Building a robot as a team

Whoever wants to see how Challenge Based Learning (CBL) works in practice can go to Traverse, the former administrative building. In the room where the University Council used to meet every month, first-year Mechanical Engineering students are learning in teams how to build a robot in just two and a half months. This week, Cursor went to film in the ‘Protozone’ and spoke with enthusiastic lecturers and students.

by en
photo Leoni Andriessen

“The way that this course has developed in the past months has truly surpassed our wildest expectations," lecturers Ye Wang and Yoeri van den Burgt say. For the first time this CBL-course is offered to all the first-year students of Mechanical Engineering, and it is listed as ‘Multiped robot’ in the curriculum. Wang: “It means that the forty teams, each consisting of five to six students, have to build a robot and they can determine the number of legs themselves. They also need to develop a software program for the robot, but they are free to take on the challenge as they want. Eventually, the robot needs to be able to go through a parkour by itself. One part of the parkour will be slippery while the other part is covered with pebbles. Halfway through the parkour, the robot must be able to make a turn.”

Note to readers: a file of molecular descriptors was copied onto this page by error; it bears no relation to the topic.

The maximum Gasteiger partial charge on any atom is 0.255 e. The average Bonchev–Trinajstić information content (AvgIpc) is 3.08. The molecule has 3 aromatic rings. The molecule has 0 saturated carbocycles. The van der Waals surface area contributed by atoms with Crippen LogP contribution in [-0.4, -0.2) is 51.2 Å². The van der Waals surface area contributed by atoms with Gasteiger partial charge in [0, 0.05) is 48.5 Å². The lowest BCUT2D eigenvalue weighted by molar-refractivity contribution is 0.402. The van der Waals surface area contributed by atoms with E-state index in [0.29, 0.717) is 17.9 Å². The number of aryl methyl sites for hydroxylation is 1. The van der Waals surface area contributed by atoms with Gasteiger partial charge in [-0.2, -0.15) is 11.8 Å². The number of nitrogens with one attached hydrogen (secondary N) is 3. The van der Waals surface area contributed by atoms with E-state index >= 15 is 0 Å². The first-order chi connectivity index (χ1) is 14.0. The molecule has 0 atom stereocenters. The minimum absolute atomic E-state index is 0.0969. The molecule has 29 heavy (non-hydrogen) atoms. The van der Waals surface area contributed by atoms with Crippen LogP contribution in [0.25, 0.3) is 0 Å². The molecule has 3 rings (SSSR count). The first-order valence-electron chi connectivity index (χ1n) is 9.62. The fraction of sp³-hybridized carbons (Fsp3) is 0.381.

3D-printing

In addition to coming up with the design, the students will also work with 3D printing and cutting with a laser to produce the components for their robot themselves. This is all done in the Protozone as well. Van der Burgt: “Within the team, cooperation must be immediate, and they must decide together who is best suited for which tasks. They learn how to work hands-on, and for everything to go well, they need to communicate well with each other.”

You can see that everywhere in the Protozone. Spread across desk islands and workbenches, teams are diligently optimizing software, connecting wires, adapting designs, or putting together a robot and practicing on a table with different surfaces. 

Winner

Wang says that he would have loved to work on such a project during his student days in his home country China. “But, my education was mainly theoretical. By working on this project hands-on, first-year students are immediately introduced to the many different areas that come together in the program Mechanical Engineering.” Is there a price for the winner who manages to get their robot across the finish line the fastest? “There isn’t a trophy," says Van der Burgt, “but they do get a higher grade. However, all participants will get at least a pass grade; if not, they must have really mailed it in." 

Students build and test their Multiped robots in the Protozone.

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